I can’t wait for the day when a low-end camcorder is going to have an external mic jack for better audio and the ability to upload immediately… we’re almost there. Kodak’s Zi8 and the Eye-Fi would be powerful together… but they currently don’t work together.

People chuckle when I pitched this, but I foresee the day when a device becomes THE reporter’s super notebook. A laptop is too heavy, Internet connections are unpredictable and it needs a power source. Meanwhile, a smart phone is too small, horrible to type on and needs to be recharged often.

In the meantime, technology is giving us patchwork solutions. The MiFi from Verizon and Sprint gives you broadband anywhere. There are external batteries that keep your iPhone and laptops charged for longer periods of time. You can buy accessories to like an external keyboard for you phone or an app to sync your iPhone camera to your cameraless iPad.

But it is only a matter of time when text, photos, audio and video are available in an appropriate sized device that easily takes journalists to the next level… real-time reporting.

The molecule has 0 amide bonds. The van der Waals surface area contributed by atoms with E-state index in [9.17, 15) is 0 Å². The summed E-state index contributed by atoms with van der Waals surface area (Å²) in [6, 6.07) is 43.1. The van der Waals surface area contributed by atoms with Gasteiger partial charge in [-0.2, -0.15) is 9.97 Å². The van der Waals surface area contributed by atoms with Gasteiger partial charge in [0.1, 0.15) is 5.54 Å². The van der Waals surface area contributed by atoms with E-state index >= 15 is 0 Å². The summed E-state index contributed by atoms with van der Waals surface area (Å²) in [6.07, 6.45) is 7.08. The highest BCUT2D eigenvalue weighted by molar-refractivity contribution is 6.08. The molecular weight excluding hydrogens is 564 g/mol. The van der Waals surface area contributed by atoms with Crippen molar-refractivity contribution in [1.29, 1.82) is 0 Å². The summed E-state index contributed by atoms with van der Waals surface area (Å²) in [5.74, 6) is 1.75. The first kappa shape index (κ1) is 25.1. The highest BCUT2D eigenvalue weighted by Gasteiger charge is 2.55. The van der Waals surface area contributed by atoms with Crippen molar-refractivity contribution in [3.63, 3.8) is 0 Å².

And when this technology arrives, it will really begin to separate those who can produce quality journalism on deadline from those who can’t. It will test our core values. There are a lot of challenges when you go live… lots of opportunities to fail… to get wrong. So we need to be at the top of our game to build and maintain our credibility.

Professional journalists – with or without formal training – will emerge as they are no longer worried about technology they routinely use. We’re not going to be wow’ed or scared by the latest device. We’ll just embrace it and return the focus on the content… because it’s always been about the content.

I don’t know if this made any sense… or if this future scares you… or if you are as excited about it as I am… but I believe this is where we are headed.